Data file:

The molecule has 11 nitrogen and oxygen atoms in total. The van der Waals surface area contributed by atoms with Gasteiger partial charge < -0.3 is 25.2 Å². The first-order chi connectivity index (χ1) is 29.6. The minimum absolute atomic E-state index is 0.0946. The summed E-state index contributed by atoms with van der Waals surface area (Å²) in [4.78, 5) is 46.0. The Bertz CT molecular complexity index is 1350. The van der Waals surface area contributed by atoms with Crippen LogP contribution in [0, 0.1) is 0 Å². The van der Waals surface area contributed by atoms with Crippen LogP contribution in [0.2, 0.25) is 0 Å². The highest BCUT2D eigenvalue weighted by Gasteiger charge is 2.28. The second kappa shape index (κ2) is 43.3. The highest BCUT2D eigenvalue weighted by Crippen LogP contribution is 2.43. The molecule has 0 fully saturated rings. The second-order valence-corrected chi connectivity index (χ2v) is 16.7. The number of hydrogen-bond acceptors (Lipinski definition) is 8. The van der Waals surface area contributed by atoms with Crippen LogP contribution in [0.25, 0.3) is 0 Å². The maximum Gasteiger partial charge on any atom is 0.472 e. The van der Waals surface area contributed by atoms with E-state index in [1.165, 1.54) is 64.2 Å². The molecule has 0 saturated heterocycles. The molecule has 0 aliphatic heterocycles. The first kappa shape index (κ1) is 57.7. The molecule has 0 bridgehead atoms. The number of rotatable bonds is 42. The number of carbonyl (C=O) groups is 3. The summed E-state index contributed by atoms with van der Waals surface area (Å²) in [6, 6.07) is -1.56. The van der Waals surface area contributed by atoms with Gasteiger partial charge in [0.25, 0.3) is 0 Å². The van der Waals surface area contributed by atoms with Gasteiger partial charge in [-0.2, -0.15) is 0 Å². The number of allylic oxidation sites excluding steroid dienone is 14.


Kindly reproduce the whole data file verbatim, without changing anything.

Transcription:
The molecule has 11 nitrogen and oxygen atoms in total. The van der Waals surface area contributed by atoms with Gasteiger partial charge < -0.3 is 25.2 Å². The first-order chi connectivity index (χ1) is 29.6. The minimum absolute atomic E-state index is 0.0946. The summed E-state index contributed by atoms with van der Waals surface area (Å²) in [4.78, 5) is 46.0. The Bertz CT molecular complexity index is 1350. The van der Waals surface area contributed by atoms with Crippen LogP contribution in [0, 0.1) is 0 Å². The van der Waals surface area contributed by atoms with Crippen LogP contribution in [0.2, 0.25) is 0 Å². The highest BCUT2D eigenvalue weighted by Gasteiger charge is 2.28. The second kappa shape index (κ2) is 43.3. The highest BCUT2D eigenvalue weighted by Crippen LogP contribution is 2.43. The molecule has 0 fully saturated rings. The second-order valence-corrected chi connectivity index (χ2v) is 16.7. The number of hydrogen-bond acceptors (Lipinski definition) is 8. The van der Waals surface area contributed by atoms with Crippen LogP contribution in [0.25, 0.3) is 0 Å². The maximum Gasteiger partial charge on any atom is 0.472 e. The van der Waals surface area contributed by atoms with E-state index in [1.165, 1.54) is 64.2 Å². The molecule has 0 saturated heterocycles. The molecule has 0 aliphatic heterocycles. The first kappa shape index (κ1) is 57.7. The molecule has 0 bridgehead atoms. The number of rotatable bonds is 42. The number of carbonyl (C=O) groups is 3. The summed E-state index contributed by atoms with van der Waals surface area (Å²) in [6, 6.07) is -1.56. The van der Waals surface area contributed by atoms with Gasteiger partial charge in [0.25, 0.3) is 0 Å². The van der Waals surface area contributed by atoms with Gasteiger partial charge in [-0.2, -0.15) is 0 Å². The number of allylic oxidation sites excluding steroid dienone is 14.